Most homeowners often confuse nitrogen deficiency and iron deficiency, as the main sign of both is pale/yellow grass blades. However, nitrogen (a macronutrient) and iron (a micronutrient) serve slightly different roles in turf grasses. Ultimately, you need both of them to keep your turfgrass healthy, dense, and green.
Iron vs. Nitrogen for Lawns – Differences
Grasses need iron to make chlorophyll, which is the green pigment in plant leaves. In turn, chlorophyll facilitates photosynthesis, which is the process by which grass makes its own energy. Therefore, your lawn grass needs iron in order for photosynthesis to take place.
Note: Apart from boosting plant metabolism and making turf grass greener, iron also helps with moss control in lawns, while also making turf grass more resistant to diseases.
Meanwhile, nitrogen is among the three vital macronutrients that grass needs to thrive and stay healthy; with the other two being phosphorus and potassium. This nutrient boosts grass growth by facilitating protein synthesis within the grass blades.
As such, nitrogen is mainly responsible for grass blade/leaf growth; while also being a major contributor towards other areas of turfgrass growth and development, such as the stolons, rhizomes, and roots.
Note: Just like iron, nitrogen also plays a part in the formation of chlorophyll which is needed for photosynthesis to take place.
Best lawn fertilizers with iron and nitrogen
Some fertilizers act as 2-in-1 lawn treatments, as they work to fix both iron deficiencies and nitrogen deficiencies. The best examples of such products include Milorganite, Scott’s Green Max Lawn Food, Simple Lawn Solutions Commercial-Grade Lawn Energizer, and The Anderson’s PGF Balanced 10-10-10 Fertilizer.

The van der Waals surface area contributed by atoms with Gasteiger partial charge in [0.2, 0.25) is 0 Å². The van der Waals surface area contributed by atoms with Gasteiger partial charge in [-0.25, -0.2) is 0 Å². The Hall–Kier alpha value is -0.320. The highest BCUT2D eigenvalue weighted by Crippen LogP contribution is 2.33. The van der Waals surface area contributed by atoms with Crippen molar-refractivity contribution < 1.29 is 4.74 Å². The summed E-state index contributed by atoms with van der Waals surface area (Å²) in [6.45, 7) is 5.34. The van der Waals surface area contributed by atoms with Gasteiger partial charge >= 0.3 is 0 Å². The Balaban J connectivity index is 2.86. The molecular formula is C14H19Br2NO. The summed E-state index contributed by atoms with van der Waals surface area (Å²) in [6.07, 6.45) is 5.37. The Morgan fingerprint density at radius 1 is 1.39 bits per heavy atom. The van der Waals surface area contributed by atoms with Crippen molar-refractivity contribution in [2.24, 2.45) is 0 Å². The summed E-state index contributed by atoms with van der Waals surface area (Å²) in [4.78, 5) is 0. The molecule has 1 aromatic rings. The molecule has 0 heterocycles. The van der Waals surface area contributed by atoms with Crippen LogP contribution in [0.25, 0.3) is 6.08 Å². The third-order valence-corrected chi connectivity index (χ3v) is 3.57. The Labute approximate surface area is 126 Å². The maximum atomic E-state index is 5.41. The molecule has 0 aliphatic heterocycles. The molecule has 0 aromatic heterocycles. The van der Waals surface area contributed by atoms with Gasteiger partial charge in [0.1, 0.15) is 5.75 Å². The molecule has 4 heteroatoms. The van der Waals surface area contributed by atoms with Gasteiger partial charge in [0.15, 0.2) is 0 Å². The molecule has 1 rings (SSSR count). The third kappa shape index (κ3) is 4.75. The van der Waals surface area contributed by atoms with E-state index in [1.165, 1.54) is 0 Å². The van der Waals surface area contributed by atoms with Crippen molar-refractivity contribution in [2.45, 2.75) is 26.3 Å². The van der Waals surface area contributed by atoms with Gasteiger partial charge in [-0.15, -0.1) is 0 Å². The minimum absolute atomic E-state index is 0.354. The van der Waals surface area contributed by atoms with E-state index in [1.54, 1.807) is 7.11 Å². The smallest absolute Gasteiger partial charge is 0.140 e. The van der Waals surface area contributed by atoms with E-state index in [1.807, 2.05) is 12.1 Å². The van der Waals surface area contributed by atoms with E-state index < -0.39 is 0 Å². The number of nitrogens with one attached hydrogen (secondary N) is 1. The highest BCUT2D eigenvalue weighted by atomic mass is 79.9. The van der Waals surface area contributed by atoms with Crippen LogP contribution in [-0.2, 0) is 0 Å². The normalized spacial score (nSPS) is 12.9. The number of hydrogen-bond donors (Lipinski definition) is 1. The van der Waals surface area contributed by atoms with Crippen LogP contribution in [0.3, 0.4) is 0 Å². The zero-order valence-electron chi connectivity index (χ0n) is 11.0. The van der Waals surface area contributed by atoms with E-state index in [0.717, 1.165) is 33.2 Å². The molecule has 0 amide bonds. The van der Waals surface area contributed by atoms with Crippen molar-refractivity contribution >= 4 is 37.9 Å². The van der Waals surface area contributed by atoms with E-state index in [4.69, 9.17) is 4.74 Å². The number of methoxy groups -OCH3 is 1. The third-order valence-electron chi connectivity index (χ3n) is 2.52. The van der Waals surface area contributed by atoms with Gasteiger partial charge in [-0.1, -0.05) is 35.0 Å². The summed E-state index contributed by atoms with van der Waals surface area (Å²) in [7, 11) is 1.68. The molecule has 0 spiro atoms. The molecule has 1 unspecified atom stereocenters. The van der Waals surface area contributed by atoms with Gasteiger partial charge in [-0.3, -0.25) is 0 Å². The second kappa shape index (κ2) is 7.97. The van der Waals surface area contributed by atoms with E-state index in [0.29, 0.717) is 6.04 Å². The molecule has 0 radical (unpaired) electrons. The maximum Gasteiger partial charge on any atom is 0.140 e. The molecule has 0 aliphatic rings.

- Has an NPK rating of 6-4-0
- Contains at least 2.5% iron, which is almost equal to the amount of nitrogen.
- At least 80% of the nitrogen content is slow-release.
Milorganite is a slow-release fertilizer, which means that it feeds turf grasses with nitrogen and iron when water and temperature conditions are favorable. What’s more, since the nutrients are slowly released over a 10-week period, you don’t have to reapply it often.
Scotts Green Max Lawn Food
- Has an NPK rating of 27-0-2
- Contains 5.17% iron
- Can be applied in the spring, summer, or fall
This nitrogen-heavy fertilizer is guaranteed to speed up the growth and greening of your turfgrass. With a high iron content of 5.17%, this fertilizer will also put your turf on the path towards recovery from iron deficiency.
Simple Lawn Solutions Commercial Grade Lawn Energizer
- Has an NPK rating of 6-0-0
- Contains 5% iron
- Can be applied in all seasons
This fertilizer is a nitrogen and iron blend that will quickly boost the ability of your grass to form chlorophyll and green-up. With an NPK rating of 6-0-0, this fertilizer is best for use on lawns that lack nitrogen but don’t have any other macronutrient deficiencies.
The Andersons PGF Balanced 10-10-10 Fertilizer
- Has an NPK ratio of 10-10-10
- Contains 2% iron
- Best applied in the spring and fall
The Anderson’s PGF-balanced fertilizer is specially formulated to fix nitrogen and iron deficiencies in lawn soil; while promoting faster grass growth and deeper greening. With a balanced NPK rating of 10-10-10, this fertilizer blend is best used on lawns that are deficient in all three macronutrients necessary for healthy turfgrass.
Signs of Iron Deficiency
You can tell that your lawn is lacking in iron when the grass blades start to turn yellow. This kind of grass discoloration due to iron deficiency is referred to as iron chlorosis. Without enough iron in the soil, grass can’t effectively form chlorophyll. Your grass will turn yellow due to iron deficiency.